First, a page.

When the Baltimore Ravens clinched their trip to New Orleans for this year’s Super Bowl, some Frederick County residents scrambled to find tickets to the big game.
“I feel like a kid at Christmas,” said Bill Gallagher, 50, of Middletown. “I haven’t had this feeling in a long time — the anticipation is just amazing.”
The Ravens will play the San Francisco 49ers at 6:30 p.m. Sunday.
Gallagher, a Ravens season ticket holder since the team’s first days in Baltimore in 1996, is traveling to New Orleans with his wife, Cheryl, and friends Matt Shearer and Ric and Dee Buchanan, with whom he tailgates regularly.
For those tailgates, he drives his custom-painted, purple and black 1983 Chevy Vandor, which has been converted into a camper and adorned with a No. 52 for retiring Ravens star linebacker Ray Lewis.
Although he loves his van, he’s not driving it down to New Orleans, joking that he wasn’t sure if it would make the lengthy trip.
Gallagher said not attending the Ravens’ Super Bowl victory in 2000 is one of his biggest regrets.
“I was 38 then; I’m 50 now — if it takes another 12 years I’ll be eligible for Social Security if I don’t go,” he joked. “As good as the team’s been — we’ve had a great team for the last five years — when you have these opportunities, you have to grab ahold of them.”
Ric Buchanan, 46, of Middletown has been a Ravens season ticket holder since 2006, and a fan of the team since it moved to Baltimore in 1996. He was able to get his tickets to the game through the team’s lottery system.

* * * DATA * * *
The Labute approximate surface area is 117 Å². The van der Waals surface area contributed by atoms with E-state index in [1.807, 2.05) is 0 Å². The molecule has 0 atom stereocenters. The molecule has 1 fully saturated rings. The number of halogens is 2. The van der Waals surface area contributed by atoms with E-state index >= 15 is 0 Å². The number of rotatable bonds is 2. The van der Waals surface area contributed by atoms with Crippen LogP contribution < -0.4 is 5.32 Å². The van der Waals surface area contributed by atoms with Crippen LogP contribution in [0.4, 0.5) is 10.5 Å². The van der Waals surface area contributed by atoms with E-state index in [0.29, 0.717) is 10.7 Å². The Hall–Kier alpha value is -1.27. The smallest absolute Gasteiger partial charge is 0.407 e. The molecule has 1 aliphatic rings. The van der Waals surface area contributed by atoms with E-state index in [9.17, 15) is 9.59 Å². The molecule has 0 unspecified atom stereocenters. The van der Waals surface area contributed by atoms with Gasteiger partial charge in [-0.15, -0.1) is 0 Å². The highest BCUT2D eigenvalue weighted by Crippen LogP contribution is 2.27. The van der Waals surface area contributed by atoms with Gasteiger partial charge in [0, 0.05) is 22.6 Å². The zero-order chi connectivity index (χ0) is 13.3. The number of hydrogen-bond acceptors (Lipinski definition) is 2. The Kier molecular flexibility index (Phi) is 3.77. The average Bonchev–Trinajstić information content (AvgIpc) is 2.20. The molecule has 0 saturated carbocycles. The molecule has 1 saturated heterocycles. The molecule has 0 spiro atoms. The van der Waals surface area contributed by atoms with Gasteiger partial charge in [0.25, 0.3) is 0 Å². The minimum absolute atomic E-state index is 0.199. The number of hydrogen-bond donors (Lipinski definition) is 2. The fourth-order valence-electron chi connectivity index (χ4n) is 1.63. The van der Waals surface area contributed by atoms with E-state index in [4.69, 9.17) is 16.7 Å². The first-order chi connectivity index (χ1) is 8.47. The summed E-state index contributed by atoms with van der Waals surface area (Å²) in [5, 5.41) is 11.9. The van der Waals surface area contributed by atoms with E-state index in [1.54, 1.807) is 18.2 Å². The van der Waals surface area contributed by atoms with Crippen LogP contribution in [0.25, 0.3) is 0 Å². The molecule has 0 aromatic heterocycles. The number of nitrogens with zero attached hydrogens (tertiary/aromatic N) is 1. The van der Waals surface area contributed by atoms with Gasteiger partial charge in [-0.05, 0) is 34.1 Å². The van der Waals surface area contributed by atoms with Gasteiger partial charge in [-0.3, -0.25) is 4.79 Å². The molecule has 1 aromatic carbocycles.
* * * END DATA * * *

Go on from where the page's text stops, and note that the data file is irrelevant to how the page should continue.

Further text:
“Honestly, I thought about this this morning — it’s still sinking in,” he said Monday. “It’s just kind of surreal.”
Buchanan, who’s never been to New Orleans, said he was also looking forward to checking out the food and music in the city, as well as what he thought would be a pro-Ravens crowd.
“I’ve talked to a lot of people, and I get the sense that it’s going to be 2- or 3-to-1, Ravens fans vs. San Francisco fans,” he said. “It’s going to be great to see all the people in that location.”
Not everyone was as lucky as Buchanan and able to get their tickets through the lottery. Face value for tickets to the game are $850, $950 and $1,250, according to Joanna Hunter, an NFL spokeswoman.
But those without access to face value tickets have to turn to the secondary market, including websites like Stubhub.com, where the cheapest tickets were selling for $1,769 each, as of Tuesday.
Matt Shearer, 33, of Frederick joked that he paid “entirely too much” for his $1,895 ticket.
“My ticket will be slightly more than twice the value of theirs, which I think is worth it because I’m young and I’m single,” he said.
Shearer, who teaches band at Middletown High School, said he was thrilled to be going to such a jazz hotspot.
“I’m a huge jazz fan — hopefully, I’ll be able to check out a couple of jazz clubs and some of the history while I’m there,” he said. “I’m getting down Thursday, so I’ll have all day Friday and Saturday.”
But not all the Ravens fans can afford the trip down to New Orleans.
Linda Cleveland, owner of Antietam Travel Service Inc., a Frederick-based travel agency, said her agency had received several calls from Ravens fans about traveling to New Orleans for the game, but that all were turned away by the high cost of the event.
“It’s about $5,000 a person for the hotel, tickets, transportation back and forth,” she said. “We were just saying [in the office] ‘How do people afford this?’”
Cleveland said Southwest Airlines and JetBlue Airways have added additional flights between Baltimore and New Orleans to accommodate fans traveling to cheer for the Ravens, but that a lot of the cost comes after landing in Louisiana.
“When you’re there to get a hotel — we were just checking one today, the closest hotel was in Baton Rouge, which is about 75 miles,” she said. “But they’d have to get themselves from Baton Rouge to the game.”